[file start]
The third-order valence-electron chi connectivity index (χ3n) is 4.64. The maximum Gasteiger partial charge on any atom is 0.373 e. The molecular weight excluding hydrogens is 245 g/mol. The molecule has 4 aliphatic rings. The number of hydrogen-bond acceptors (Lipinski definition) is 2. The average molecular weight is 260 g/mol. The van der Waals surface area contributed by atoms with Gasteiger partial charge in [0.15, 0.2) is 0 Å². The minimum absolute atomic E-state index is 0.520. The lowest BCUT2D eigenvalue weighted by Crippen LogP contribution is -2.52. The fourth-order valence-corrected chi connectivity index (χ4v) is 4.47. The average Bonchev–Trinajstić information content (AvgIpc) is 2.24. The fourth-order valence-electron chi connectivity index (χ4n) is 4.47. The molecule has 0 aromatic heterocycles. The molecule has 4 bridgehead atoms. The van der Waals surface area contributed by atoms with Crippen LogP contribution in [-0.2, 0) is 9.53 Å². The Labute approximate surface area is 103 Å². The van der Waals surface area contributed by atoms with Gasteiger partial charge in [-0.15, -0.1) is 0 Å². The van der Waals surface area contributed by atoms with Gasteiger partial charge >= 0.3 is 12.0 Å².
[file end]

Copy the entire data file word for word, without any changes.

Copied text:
The third-order valence-electron chi connectivity index (χ3n) is 4.64. The maximum Gasteiger partial charge on any atom is 0.373 e. The molecular weight excluding hydrogens is 245 g/mol. The molecule has 4 aliphatic rings. The number of hydrogen-bond acceptors (Lipinski definition) is 2. The average molecular weight is 260 g/mol. The van der Waals surface area contributed by atoms with Gasteiger partial charge in [0.15, 0.2) is 0 Å². The minimum absolute atomic E-state index is 0.520. The lowest BCUT2D eigenvalue weighted by Crippen LogP contribution is -2.52. The fourth-order valence-corrected chi connectivity index (χ4v) is 4.47. The average Bonchev–Trinajstić information content (AvgIpc) is 2.24. The fourth-order valence-electron chi connectivity index (χ4n) is 4.47. The molecule has 0 aromatic heterocycles. The molecule has 4 bridgehead atoms. The van der Waals surface area contributed by atoms with Crippen LogP contribution in [-0.2, 0) is 9.53 Å². The Labute approximate surface area is 103 Å². The van der Waals surface area contributed by atoms with Gasteiger partial charge in [-0.15, -0.1) is 0 Å². The van der Waals surface area contributed by atoms with Gasteiger partial charge >= 0.3 is 12.0 Å².